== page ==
RCEP inspires leading entrepreneurs from region amid growth
Visitors at the Thailand pavilion during the 17th China-ASEAN Expo held in Nanning, Guangxi Zhuang autonomous region, last month. YU XIANGQUAN/FOR CHINA DAILY
NANNING－Dried fruit entrepreneur Pollapat Mahitapong has set up three new production lines at her processing factory in Thailand, eyeing China's giant market.
For three consecutive years, the Thai business owner has participated in the annual China-ASEAN Expo in Nanning, the Guangxi Zhuang autonomous region.
Thanks to the platform, her dried fruit products are sold in China as well as Vietnam and Singapore.
At the expo, which wrapped up last month, entrepreneurs like Mahitapong were inspired by the signing of the Regional Comprehensive Economic Partnership agreement in mid-November, and they expect their businesses to benefit from the same and expand across the participating countries.
A total of 15 Asia-Pacific countries including ASEAN's 10 member states and China signed the RCEP, the world's biggest trade pact on Nov 15.
After the pact takes effect, more than 90 percent of import tariffs between participating countries will be phased out, which will reduce production costs and commodity prices, bringing benefits to both enterprises and consumers.
"I'm confident I'll receive more orders from ASEAN and even from Japan and the Republic of Korea through the RCEP," she said.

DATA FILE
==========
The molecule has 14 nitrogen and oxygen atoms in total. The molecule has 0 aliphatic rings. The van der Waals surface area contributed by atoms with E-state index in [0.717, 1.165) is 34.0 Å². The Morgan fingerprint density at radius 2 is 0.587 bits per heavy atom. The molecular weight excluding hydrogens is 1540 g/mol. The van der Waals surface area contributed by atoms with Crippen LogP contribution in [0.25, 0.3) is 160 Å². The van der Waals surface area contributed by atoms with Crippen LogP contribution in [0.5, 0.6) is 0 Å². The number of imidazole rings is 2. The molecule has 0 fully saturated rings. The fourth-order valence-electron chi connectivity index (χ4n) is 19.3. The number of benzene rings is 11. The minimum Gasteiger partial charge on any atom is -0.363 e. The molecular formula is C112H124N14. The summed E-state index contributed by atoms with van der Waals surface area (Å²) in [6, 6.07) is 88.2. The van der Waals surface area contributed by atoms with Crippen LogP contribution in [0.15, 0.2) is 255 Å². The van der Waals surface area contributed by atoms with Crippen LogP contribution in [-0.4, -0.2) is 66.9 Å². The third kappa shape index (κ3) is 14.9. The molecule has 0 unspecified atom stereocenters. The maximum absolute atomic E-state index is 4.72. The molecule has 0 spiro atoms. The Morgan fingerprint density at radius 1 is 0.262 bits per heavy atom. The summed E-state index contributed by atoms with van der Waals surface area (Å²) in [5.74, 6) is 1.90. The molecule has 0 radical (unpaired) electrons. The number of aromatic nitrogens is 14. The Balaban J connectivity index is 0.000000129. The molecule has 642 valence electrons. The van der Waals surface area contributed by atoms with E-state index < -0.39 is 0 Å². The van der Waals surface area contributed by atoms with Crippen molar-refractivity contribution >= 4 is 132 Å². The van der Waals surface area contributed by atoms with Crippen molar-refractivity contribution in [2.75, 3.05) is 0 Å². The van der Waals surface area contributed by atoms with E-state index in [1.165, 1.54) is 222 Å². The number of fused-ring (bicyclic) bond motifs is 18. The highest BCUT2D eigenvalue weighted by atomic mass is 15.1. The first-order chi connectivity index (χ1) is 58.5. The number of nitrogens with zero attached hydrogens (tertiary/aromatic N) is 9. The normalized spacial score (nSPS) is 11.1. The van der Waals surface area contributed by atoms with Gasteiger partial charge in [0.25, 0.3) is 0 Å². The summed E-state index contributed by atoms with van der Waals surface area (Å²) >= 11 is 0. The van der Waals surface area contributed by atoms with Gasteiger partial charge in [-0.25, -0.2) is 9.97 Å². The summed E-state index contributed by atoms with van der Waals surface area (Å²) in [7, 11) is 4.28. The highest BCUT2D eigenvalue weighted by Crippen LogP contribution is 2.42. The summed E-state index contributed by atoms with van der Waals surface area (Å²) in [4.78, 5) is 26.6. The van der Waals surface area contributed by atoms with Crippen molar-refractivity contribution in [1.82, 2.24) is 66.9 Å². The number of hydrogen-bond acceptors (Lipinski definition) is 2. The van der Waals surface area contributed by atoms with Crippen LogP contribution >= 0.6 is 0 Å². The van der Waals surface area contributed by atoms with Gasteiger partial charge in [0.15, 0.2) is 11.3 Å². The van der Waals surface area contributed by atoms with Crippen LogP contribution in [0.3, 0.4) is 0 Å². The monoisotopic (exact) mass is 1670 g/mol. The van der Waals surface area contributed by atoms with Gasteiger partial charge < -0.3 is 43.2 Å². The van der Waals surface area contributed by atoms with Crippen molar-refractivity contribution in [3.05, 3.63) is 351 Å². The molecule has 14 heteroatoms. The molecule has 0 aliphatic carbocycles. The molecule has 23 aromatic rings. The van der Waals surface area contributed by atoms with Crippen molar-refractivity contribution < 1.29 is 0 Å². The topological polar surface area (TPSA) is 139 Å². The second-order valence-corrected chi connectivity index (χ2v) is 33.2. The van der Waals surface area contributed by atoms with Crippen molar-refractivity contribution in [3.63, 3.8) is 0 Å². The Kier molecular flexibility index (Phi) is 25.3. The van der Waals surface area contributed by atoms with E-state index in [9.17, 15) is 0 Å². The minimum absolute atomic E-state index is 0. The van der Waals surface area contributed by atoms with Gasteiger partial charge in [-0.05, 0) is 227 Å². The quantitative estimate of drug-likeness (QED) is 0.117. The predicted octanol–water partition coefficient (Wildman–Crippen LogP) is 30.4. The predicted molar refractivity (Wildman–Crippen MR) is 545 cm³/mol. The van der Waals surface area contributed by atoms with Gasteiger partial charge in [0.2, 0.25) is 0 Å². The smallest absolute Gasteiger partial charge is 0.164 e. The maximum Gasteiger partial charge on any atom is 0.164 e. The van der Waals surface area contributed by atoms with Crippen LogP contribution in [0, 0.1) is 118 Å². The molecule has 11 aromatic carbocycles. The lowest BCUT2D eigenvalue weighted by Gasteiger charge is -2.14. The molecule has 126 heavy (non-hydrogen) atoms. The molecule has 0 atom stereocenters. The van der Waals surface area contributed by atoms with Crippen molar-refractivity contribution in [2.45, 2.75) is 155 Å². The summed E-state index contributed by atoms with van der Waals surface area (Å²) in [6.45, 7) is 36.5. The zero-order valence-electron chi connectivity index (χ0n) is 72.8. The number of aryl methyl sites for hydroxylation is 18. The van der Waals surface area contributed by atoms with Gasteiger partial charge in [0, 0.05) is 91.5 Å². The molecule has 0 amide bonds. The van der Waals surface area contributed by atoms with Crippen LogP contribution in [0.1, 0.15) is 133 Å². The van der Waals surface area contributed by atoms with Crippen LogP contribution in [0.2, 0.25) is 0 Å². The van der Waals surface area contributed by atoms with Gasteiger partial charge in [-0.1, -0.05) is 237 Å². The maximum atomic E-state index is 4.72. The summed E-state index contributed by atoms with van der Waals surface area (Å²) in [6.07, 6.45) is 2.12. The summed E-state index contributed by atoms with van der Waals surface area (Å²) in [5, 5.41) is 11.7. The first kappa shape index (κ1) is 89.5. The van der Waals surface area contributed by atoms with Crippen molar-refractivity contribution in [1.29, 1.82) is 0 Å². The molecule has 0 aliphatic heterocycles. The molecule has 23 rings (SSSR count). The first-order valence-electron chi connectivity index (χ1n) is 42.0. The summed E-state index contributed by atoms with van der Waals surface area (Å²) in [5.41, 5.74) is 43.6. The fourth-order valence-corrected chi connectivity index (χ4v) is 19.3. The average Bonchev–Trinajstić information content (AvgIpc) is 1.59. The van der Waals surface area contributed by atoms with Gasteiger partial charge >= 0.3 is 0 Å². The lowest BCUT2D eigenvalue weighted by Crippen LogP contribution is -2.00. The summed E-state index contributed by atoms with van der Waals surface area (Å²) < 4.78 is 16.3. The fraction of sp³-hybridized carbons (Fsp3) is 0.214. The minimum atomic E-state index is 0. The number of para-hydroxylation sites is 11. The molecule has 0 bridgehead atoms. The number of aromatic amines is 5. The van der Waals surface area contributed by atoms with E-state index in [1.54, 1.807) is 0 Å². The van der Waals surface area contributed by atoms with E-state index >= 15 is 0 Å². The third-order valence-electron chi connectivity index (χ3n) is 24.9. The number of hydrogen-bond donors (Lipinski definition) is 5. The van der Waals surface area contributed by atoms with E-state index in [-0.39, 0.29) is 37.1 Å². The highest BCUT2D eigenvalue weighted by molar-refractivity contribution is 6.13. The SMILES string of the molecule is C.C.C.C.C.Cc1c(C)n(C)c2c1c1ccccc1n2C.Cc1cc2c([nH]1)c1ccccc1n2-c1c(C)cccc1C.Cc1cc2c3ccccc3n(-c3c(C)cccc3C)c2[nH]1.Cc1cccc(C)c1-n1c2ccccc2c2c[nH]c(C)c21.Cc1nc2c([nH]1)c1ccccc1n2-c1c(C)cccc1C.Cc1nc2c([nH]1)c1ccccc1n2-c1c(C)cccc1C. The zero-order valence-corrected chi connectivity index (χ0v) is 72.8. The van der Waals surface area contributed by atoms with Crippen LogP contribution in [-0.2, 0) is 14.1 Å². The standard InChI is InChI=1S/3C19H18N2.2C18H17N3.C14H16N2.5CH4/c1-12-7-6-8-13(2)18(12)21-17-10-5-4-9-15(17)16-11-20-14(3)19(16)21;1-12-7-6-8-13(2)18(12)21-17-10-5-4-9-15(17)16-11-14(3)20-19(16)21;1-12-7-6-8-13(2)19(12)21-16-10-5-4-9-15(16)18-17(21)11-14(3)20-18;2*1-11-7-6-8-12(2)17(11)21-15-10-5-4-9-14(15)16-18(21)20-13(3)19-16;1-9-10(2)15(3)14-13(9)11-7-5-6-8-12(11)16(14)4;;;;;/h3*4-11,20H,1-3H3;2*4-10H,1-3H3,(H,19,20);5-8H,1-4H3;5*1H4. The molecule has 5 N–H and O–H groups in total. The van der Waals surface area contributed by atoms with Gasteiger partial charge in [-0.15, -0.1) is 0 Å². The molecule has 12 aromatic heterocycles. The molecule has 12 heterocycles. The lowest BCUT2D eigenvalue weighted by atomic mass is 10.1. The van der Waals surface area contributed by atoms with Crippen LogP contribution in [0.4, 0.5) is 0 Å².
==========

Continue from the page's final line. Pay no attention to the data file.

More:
She added that her nephew, who holds an MBA degree, is ready to help out with their business.
"I've heard businesspeople will be able to obtain visas more conveniently among RCEP countries, so we plan to send him to Japan to do market research after the pandemic," she added.
For Kalinawong Ka Yee, senior sales manager at a Jakarta-based biscuit company, the RCEP has brightened her dream of prosperity.
"We believe our products will be easier to sell due to a larger free trade area," Yee said.
At the expo, the biscuit company received more than 20 large orders from Chinese buyers.
"Thanks to the drastic tariff cuts, I can still expand my business despite the COVID-19 pandemic," she said.
Since the implementation of the China-ASEAN Free Trade Agreement in 2010, trade in goods and services between China and ASEAN has grown rapidly through the deep integration of industrial and value chains. Tariffs on 7,000 products have been scrapped under the CAFTA framework.
"Compared with CAFTA, the RCEP constitutes a bigger market so it means bigger trading opportunities. All of this will contribute to more trade, more development and more improvement in people's livelihoods," Philippine Ambassador to China Jose Santiago Sta. Romana said at the expo.
The RCEP agreement covers a market of 2.2 billion people, almost 30 percent of the world's population, with a combined GDP of $26.2 trillion, or about 30 percent of global GDP.
Yee also plans to expand her business across more RCEP countries in the future.
"We have already begun to expand our wafer processing factory in Indonesia and hopefully we will find Japanese and South Korean business partners to explore their markets," she added.